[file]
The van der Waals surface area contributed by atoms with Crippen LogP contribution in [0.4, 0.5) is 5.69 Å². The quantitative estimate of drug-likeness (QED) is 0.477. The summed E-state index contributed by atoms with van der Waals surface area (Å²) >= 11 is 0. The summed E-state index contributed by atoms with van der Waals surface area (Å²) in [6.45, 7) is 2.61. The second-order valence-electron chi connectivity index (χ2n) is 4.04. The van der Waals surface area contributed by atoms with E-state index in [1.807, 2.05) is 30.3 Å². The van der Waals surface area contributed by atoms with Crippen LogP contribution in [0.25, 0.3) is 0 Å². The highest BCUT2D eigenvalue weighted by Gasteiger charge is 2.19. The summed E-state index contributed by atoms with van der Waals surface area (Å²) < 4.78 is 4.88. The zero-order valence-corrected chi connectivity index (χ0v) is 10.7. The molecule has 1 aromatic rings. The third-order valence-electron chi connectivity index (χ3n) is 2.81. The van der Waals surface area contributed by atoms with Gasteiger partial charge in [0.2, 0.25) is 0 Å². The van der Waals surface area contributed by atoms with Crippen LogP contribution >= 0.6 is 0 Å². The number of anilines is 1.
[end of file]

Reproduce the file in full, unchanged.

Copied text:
The van der Waals surface area contributed by atoms with Crippen LogP contribution in [0.4, 0.5) is 5.69 Å². The quantitative estimate of drug-likeness (QED) is 0.477. The summed E-state index contributed by atoms with van der Waals surface area (Å²) >= 11 is 0. The summed E-state index contributed by atoms with van der Waals surface area (Å²) in [6.45, 7) is 2.61. The second-order valence-electron chi connectivity index (χ2n) is 4.04. The van der Waals surface area contributed by atoms with E-state index in [1.807, 2.05) is 30.3 Å². The van der Waals surface area contributed by atoms with Crippen LogP contribution in [0.25, 0.3) is 0 Å². The highest BCUT2D eigenvalue weighted by Gasteiger charge is 2.19. The summed E-state index contributed by atoms with van der Waals surface area (Å²) < 4.78 is 4.88. The zero-order valence-corrected chi connectivity index (χ0v) is 10.7. The molecule has 1 aromatic rings. The third-order valence-electron chi connectivity index (χ3n) is 2.81. The van der Waals surface area contributed by atoms with Gasteiger partial charge in [0.2, 0.25) is 0 Å². The van der Waals surface area contributed by atoms with Crippen LogP contribution >= 0.6 is 0 Å². The number of anilines is 1.